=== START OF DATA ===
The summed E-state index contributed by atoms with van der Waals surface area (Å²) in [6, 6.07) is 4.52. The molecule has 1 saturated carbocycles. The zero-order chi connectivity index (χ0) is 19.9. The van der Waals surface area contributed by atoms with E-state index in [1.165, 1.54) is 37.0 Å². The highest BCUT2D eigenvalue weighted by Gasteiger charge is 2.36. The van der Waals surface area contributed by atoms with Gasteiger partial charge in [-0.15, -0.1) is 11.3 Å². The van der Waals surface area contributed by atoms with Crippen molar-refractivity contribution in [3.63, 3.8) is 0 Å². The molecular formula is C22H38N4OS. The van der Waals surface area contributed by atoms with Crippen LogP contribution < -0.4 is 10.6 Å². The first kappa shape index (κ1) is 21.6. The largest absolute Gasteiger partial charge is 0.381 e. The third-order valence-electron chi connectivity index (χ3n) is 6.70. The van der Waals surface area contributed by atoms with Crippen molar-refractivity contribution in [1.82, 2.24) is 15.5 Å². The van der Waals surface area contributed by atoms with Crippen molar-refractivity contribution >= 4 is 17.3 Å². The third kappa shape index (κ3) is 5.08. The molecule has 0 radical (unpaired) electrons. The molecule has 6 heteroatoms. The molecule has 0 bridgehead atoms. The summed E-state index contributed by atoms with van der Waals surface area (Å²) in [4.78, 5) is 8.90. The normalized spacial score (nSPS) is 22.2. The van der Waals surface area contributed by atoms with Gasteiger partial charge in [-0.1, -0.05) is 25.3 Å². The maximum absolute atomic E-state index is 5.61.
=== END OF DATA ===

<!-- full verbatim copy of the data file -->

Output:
The summed E-state index contributed by atoms with van der Waals surface area (Å²) in [6, 6.07) is 4.52. The molecule has 1 saturated carbocycles. The zero-order chi connectivity index (χ0) is 19.9. The van der Waals surface area contributed by atoms with E-state index in [1.165, 1.54) is 37.0 Å². The highest BCUT2D eigenvalue weighted by Gasteiger charge is 2.36. The van der Waals surface area contributed by atoms with Gasteiger partial charge in [-0.15, -0.1) is 11.3 Å². The van der Waals surface area contributed by atoms with Crippen molar-refractivity contribution in [3.63, 3.8) is 0 Å². The molecular formula is C22H38N4OS. The van der Waals surface area contributed by atoms with Crippen LogP contribution < -0.4 is 10.6 Å². The first kappa shape index (κ1) is 21.6. The largest absolute Gasteiger partial charge is 0.381 e. The third-order valence-electron chi connectivity index (χ3n) is 6.70. The van der Waals surface area contributed by atoms with Crippen molar-refractivity contribution in [1.82, 2.24) is 15.5 Å². The van der Waals surface area contributed by atoms with Crippen molar-refractivity contribution >= 4 is 17.3 Å². The third kappa shape index (κ3) is 5.08. The molecule has 0 radical (unpaired) electrons. The molecule has 6 heteroatoms. The molecule has 0 bridgehead atoms. The summed E-state index contributed by atoms with van der Waals surface area (Å²) in [4.78, 5) is 8.90. The normalized spacial score (nSPS) is 22.2. The van der Waals surface area contributed by atoms with Gasteiger partial charge in [-0.1, -0.05) is 25.3 Å². The maximum absolute atomic E-state index is 5.61.